There is also a limit of $5000 that you can access during the first 13 weeks that you are enrolled in your course, after that there is no limit to how much you can take out.
You can use your RESP money for post-secondary expenses like tuition, books & supplies, meal plan, athletic or course fees, or housing/residence.
More Detailed Information on RESPs
How do I do my taxes?
Filing taxes is a pain in the neck and can be very overwhelming. There is help though!
Who must file taxes?
You should be filing taxes if you are working part or full time, or attending post-secondary. Even if you think you aren't earning much or that you owe taxes, filing allows you to access government grants and money, as well as building up tax credits that you can use down the road and possibly save hundreds or thousands of dollars in the long term.
What time do I have to file taxes?
Taxes must be filed by April 30th of each year, or you will pay interest on any amount owing to the government. You usually begin to get the documents you need for your taxes (like T4s) in late January, Feb, so anytime after then is a good time to make an appointment with a tax specialist or begin doing it yourself. Remember that tax companies like H&R Block get very busy in March-April, so book an appointment early!
What you might need to complete your taxes:
There are several ways to complete your taxes:
1) Pay a tax specialist or accountant
North Bay Tax Services,
Grant's Tax Preparation,
Northern Tax & Financial Services,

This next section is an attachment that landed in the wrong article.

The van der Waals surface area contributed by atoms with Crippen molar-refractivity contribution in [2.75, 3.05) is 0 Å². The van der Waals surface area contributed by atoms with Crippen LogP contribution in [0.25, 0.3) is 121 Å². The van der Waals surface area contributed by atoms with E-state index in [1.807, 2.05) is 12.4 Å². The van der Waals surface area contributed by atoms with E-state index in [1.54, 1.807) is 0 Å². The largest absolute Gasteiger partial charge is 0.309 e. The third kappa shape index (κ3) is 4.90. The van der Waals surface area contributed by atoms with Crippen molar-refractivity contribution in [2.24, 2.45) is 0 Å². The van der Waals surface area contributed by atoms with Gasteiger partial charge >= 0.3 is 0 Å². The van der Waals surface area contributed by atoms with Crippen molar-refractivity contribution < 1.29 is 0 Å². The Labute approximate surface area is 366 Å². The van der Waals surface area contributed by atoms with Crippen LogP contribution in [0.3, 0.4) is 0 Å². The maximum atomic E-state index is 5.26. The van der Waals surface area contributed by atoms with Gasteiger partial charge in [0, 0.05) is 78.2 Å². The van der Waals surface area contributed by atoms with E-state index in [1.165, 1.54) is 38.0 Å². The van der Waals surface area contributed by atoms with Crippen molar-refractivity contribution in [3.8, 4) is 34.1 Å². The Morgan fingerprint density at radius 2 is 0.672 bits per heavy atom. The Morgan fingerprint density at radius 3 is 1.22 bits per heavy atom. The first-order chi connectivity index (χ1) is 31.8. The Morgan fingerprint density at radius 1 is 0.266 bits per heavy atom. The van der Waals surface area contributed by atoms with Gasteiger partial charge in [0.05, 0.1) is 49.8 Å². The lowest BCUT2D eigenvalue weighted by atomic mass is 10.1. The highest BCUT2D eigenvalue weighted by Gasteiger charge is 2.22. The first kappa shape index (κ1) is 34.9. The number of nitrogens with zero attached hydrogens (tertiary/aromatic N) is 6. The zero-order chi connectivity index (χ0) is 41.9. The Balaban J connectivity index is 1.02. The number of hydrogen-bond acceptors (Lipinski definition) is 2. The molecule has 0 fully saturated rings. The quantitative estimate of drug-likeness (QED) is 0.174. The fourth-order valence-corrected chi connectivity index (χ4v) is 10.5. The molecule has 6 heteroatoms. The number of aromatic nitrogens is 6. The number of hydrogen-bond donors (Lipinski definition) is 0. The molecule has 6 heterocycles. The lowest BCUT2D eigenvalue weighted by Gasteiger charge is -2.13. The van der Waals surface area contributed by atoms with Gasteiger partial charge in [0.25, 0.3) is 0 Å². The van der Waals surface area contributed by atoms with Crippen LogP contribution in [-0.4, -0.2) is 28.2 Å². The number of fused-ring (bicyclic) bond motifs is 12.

H & R Block,
H& R Block,
Trillium Tax Services,
There are many companies & private accountants who will be happy to complete and file your taxes, with a minimum effort on your part. You usually have to book an appointment, though walk-ins are sometimes available early in tax season, and some tax services even allow you to submit documents virtually. Either was you will have to supply the documents that they need and answer some questions. They make sure the filing is done correctly, and they will also help you out in most cases if you are audited by the Canadian Revenue Agency.
Prices vary for this service, the more complex a filing the more you pay. Some larger Tax companies like H&R Block are easily accessed in Malls, and offer special student incentives and pricing
2) Completing your Taxes using online software
Free online tax software:
H&R Block Online Tax Software,
Online tax programs offer fairly user-friendly platforms in which to complete you taxes online. Though help is available through forums on their websites, it can be difficult to reach a real person and get assistance over the phone. These programs are usually less expensive than getting an accountant or tax company to file your taxes. Even free programs will have a fee for e-filing (submitting your taxes electronically)
3) Free Tax Clinics
Find a Tax Free Clinic in your area
T4's for employment income (mailed to you by employer around January-February)
Banking info, SIN card, Personal info like address, etc.
Prior year's tax return (if you did it) and notice of assessment
T4A or T2202 for Tuition paid (if you attend post-secondary
RRSP contributions (if you make them your bank will send this to you)
Receipts for charity
Receipts for medical expenses
Student Loan interest
Free tax clinics are staffed by volunteers who will help you complete your tax return free of charge. Free clinics usually are set up around Tax Season March-April, and operate on a walk-in basis, while some do set up appointments. These free clinics are usually available to Canadians with a modest income (under $35,000 for a single person), new Canadians, students and seniors.